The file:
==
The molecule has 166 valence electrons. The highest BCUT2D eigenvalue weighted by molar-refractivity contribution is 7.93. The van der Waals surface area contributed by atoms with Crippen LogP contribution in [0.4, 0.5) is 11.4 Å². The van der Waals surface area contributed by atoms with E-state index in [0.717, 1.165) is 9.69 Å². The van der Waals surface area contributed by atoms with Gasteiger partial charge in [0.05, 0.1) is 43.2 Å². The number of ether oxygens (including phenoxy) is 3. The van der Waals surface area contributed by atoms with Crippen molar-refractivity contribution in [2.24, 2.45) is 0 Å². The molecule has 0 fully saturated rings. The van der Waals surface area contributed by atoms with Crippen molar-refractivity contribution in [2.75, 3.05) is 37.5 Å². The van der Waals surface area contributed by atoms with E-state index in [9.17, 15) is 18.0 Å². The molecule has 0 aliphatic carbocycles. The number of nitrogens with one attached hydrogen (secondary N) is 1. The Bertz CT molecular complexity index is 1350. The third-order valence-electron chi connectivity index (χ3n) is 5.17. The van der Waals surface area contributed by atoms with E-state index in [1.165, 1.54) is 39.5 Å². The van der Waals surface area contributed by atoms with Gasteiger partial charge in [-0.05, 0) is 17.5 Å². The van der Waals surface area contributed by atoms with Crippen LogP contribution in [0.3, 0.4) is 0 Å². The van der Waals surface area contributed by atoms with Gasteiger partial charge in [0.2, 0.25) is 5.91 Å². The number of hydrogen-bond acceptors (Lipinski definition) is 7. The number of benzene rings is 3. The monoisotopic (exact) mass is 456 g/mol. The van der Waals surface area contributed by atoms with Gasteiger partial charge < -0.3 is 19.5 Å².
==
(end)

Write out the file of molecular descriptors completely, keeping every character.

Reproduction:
The molecule has 166 valence electrons. The highest BCUT2D eigenvalue weighted by molar-refractivity contribution is 7.93. The van der Waals surface area contributed by atoms with Crippen LogP contribution in [0.4, 0.5) is 11.4 Å². The van der Waals surface area contributed by atoms with E-state index in [0.717, 1.165) is 9.69 Å². The van der Waals surface area contributed by atoms with Gasteiger partial charge in [0.05, 0.1) is 43.2 Å². The number of ether oxygens (including phenoxy) is 3. The van der Waals surface area contributed by atoms with Crippen molar-refractivity contribution in [2.24, 2.45) is 0 Å². The molecule has 0 fully saturated rings. The van der Waals surface area contributed by atoms with Crippen molar-refractivity contribution in [2.75, 3.05) is 37.5 Å². The van der Waals surface area contributed by atoms with E-state index in [9.17, 15) is 18.0 Å². The molecule has 0 aliphatic carbocycles. The number of nitrogens with one attached hydrogen (secondary N) is 1. The Bertz CT molecular complexity index is 1350. The third-order valence-electron chi connectivity index (χ3n) is 5.17. The van der Waals surface area contributed by atoms with E-state index in [1.165, 1.54) is 39.5 Å². The van der Waals surface area contributed by atoms with Gasteiger partial charge in [-0.05, 0) is 17.5 Å². The van der Waals surface area contributed by atoms with Crippen LogP contribution in [0.3, 0.4) is 0 Å². The van der Waals surface area contributed by atoms with Gasteiger partial charge in [0.2, 0.25) is 5.91 Å². The number of hydrogen-bond acceptors (Lipinski definition) is 7. The number of benzene rings is 3. The monoisotopic (exact) mass is 456 g/mol. The van der Waals surface area contributed by atoms with Gasteiger partial charge < -0.3 is 19.5 Å².